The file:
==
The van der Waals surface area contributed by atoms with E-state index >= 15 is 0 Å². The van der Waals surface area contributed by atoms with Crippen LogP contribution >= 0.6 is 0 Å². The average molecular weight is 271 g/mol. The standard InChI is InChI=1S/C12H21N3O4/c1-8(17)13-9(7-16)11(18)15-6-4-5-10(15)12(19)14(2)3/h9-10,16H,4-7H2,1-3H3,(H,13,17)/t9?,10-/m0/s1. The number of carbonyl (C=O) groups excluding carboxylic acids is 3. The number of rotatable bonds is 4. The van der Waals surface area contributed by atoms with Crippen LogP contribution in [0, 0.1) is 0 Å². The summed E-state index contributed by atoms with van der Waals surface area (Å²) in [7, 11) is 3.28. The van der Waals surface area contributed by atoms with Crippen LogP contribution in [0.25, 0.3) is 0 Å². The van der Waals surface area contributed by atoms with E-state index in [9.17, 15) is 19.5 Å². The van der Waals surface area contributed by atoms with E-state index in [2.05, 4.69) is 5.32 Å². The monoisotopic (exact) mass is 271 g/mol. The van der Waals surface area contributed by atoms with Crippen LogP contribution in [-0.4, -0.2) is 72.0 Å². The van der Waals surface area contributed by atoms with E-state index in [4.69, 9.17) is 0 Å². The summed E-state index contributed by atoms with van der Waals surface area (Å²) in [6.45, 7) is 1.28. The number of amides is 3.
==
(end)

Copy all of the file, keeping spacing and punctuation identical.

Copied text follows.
The van der Waals surface area contributed by atoms with E-state index >= 15 is 0 Å². The van der Waals surface area contributed by atoms with Crippen LogP contribution >= 0.6 is 0 Å². The average molecular weight is 271 g/mol. The standard InChI is InChI=1S/C12H21N3O4/c1-8(17)13-9(7-16)11(18)15-6-4-5-10(15)12(19)14(2)3/h9-10,16H,4-7H2,1-3H3,(H,13,17)/t9?,10-/m0/s1. The number of carbonyl (C=O) groups excluding carboxylic acids is 3. The number of rotatable bonds is 4. The van der Waals surface area contributed by atoms with Crippen LogP contribution in [0, 0.1) is 0 Å². The summed E-state index contributed by atoms with van der Waals surface area (Å²) in [7, 11) is 3.28. The van der Waals surface area contributed by atoms with Crippen LogP contribution in [0.25, 0.3) is 0 Å². The van der Waals surface area contributed by atoms with E-state index in [9.17, 15) is 19.5 Å². The van der Waals surface area contributed by atoms with E-state index in [2.05, 4.69) is 5.32 Å². The monoisotopic (exact) mass is 271 g/mol. The van der Waals surface area contributed by atoms with Crippen LogP contribution in [-0.4, -0.2) is 72.0 Å². The van der Waals surface area contributed by atoms with E-state index in [4.69, 9.17) is 0 Å². The summed E-state index contributed by atoms with van der Waals surface area (Å²) in [6.45, 7) is 1.28. The number of amides is 3.